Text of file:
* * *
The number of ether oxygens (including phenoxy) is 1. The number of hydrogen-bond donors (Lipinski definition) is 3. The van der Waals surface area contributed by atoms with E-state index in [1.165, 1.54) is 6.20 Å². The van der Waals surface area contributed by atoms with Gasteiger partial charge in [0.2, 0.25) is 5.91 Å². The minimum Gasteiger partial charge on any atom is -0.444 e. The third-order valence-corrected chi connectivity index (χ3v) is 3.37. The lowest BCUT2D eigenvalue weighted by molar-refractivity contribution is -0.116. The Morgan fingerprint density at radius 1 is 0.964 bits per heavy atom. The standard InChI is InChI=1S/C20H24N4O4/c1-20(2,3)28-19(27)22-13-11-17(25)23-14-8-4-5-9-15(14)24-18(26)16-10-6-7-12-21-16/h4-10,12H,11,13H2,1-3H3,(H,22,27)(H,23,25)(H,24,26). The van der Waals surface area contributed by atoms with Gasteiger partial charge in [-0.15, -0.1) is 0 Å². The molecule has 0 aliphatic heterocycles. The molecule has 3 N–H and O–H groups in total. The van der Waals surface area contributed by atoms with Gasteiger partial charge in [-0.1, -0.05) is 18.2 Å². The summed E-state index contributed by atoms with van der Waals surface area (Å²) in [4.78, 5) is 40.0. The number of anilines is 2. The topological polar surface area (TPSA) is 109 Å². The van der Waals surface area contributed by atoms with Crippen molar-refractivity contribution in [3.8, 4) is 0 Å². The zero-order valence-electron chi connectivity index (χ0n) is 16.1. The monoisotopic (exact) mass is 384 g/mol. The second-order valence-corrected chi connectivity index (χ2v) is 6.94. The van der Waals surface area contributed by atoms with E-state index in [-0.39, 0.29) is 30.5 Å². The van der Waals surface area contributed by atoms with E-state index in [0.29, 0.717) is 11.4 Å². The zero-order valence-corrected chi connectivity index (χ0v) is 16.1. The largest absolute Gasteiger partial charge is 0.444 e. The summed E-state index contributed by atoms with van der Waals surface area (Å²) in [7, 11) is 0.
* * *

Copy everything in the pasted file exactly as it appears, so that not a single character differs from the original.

The number of ether oxygens (including phenoxy) is 1. The number of hydrogen-bond donors (Lipinski definition) is 3. The van der Waals surface area contributed by atoms with E-state index in [1.165, 1.54) is 6.20 Å². The van der Waals surface area contributed by atoms with Gasteiger partial charge in [0.2, 0.25) is 5.91 Å². The minimum Gasteiger partial charge on any atom is -0.444 e. The third-order valence-corrected chi connectivity index (χ3v) is 3.37. The lowest BCUT2D eigenvalue weighted by molar-refractivity contribution is -0.116. The Morgan fingerprint density at radius 1 is 0.964 bits per heavy atom. The standard InChI is InChI=1S/C20H24N4O4/c1-20(2,3)28-19(27)22-13-11-17(25)23-14-8-4-5-9-15(14)24-18(26)16-10-6-7-12-21-16/h4-10,12H,11,13H2,1-3H3,(H,22,27)(H,23,25)(H,24,26). The van der Waals surface area contributed by atoms with Gasteiger partial charge in [-0.15, -0.1) is 0 Å². The molecule has 0 aliphatic heterocycles. The molecule has 3 N–H and O–H groups in total. The van der Waals surface area contributed by atoms with Gasteiger partial charge in [-0.1, -0.05) is 18.2 Å². The summed E-state index contributed by atoms with van der Waals surface area (Å²) in [4.78, 5) is 40.0. The number of anilines is 2. The topological polar surface area (TPSA) is 109 Å². The van der Waals surface area contributed by atoms with Crippen molar-refractivity contribution in [3.8, 4) is 0 Å². The zero-order valence-electron chi connectivity index (χ0n) is 16.1. The monoisotopic (exact) mass is 384 g/mol. The second-order valence-corrected chi connectivity index (χ2v) is 6.94. The van der Waals surface area contributed by atoms with E-state index in [-0.39, 0.29) is 30.5 Å². The van der Waals surface area contributed by atoms with E-state index in [0.29, 0.717) is 11.4 Å². The zero-order valence-corrected chi connectivity index (χ0v) is 16.1. The largest absolute Gasteiger partial charge is 0.444 e. The summed E-state index contributed by atoms with van der Waals surface area (Å²) in [7, 11) is 0.